Very true! Sustainability, Flexibility and Profitability should always go together. Love this write-up Kayode Omosebi

  14. Tayo Babalola

    June 9, 2016 at 4:18 pm

    Now I have a business strategy, not just a business running on a hope and a prayer. Thanks BN

  15. Jennifer

    June 9, 2016 at 4:20 pm

    This is clarity in action and I want this clarity. Great piece

  16. Kenny Ogbo

    June 9, 2016 at 4:26 pm

    Read it, understand it, believe it and apply it. It will work. Or else……

    Great write-up

  17. charlie wayne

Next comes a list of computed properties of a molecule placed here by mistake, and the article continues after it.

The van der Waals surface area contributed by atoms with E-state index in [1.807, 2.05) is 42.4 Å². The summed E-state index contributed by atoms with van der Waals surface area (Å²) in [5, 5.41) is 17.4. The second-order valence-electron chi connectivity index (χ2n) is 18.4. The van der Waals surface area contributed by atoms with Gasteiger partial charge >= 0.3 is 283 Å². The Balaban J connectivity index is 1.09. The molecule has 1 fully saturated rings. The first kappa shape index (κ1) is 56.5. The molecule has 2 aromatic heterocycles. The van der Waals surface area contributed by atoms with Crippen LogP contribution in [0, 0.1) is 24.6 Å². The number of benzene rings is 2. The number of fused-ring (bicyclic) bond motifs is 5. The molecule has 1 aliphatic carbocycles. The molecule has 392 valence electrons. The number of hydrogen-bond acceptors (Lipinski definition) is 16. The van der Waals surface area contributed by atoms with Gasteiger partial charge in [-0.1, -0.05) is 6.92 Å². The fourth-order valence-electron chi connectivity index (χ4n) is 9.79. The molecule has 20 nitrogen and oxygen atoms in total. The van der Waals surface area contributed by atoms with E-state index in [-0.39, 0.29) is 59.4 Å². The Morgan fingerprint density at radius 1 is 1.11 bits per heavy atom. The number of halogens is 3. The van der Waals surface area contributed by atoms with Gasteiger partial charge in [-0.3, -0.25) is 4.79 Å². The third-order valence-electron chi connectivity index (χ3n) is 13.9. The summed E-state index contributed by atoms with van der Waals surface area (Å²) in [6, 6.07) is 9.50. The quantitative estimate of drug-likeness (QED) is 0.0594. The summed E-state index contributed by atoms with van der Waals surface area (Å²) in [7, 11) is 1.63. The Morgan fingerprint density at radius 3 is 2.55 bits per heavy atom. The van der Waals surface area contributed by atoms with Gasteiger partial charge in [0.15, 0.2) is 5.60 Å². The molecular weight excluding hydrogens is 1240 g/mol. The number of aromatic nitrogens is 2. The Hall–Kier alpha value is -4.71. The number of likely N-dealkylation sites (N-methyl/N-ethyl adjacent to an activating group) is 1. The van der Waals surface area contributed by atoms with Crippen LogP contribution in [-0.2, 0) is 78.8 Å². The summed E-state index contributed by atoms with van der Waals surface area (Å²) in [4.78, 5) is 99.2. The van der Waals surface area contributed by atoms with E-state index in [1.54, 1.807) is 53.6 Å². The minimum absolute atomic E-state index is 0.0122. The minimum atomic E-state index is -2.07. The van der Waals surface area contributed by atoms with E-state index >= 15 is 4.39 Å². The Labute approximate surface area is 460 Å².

June 9, 2016 at 4:29 pm

    Fantastic article. This is the key to survival, growth and sustainable profit.

  18. Emeritus Emeka

    June 9, 2016 at 4:35 pm

    That’s the 411 oh, market dan change completely.
    You gat to change your parade.

  19. Atunbi

    June 9, 2016 at 4:40 pm

    hmmm, from Restaurant to Bakery. My mum also changed her school to a full crèche and nursery school, and it is much more profitable than when she ran a full school. I guess she reviewed her model without her knowing that’s what she did.

    Very insightful piece BN.

  20. Jeffrey

    June 9, 2016 at 4:46 pm

    Generating Surplus Regardless of your Occupation by Pastor Poju

  21. Bukkie Asha

    June 9, 2016 at 5:01 pm

    Lovely and timely

  22. Blessed

    June 11, 2016 at 2:13 pm

    Thanks a lot for this article Mr Kayode… Very timely. Excited to begin my journey as an entrepreneur. So help me God!… #positivemindset #successelements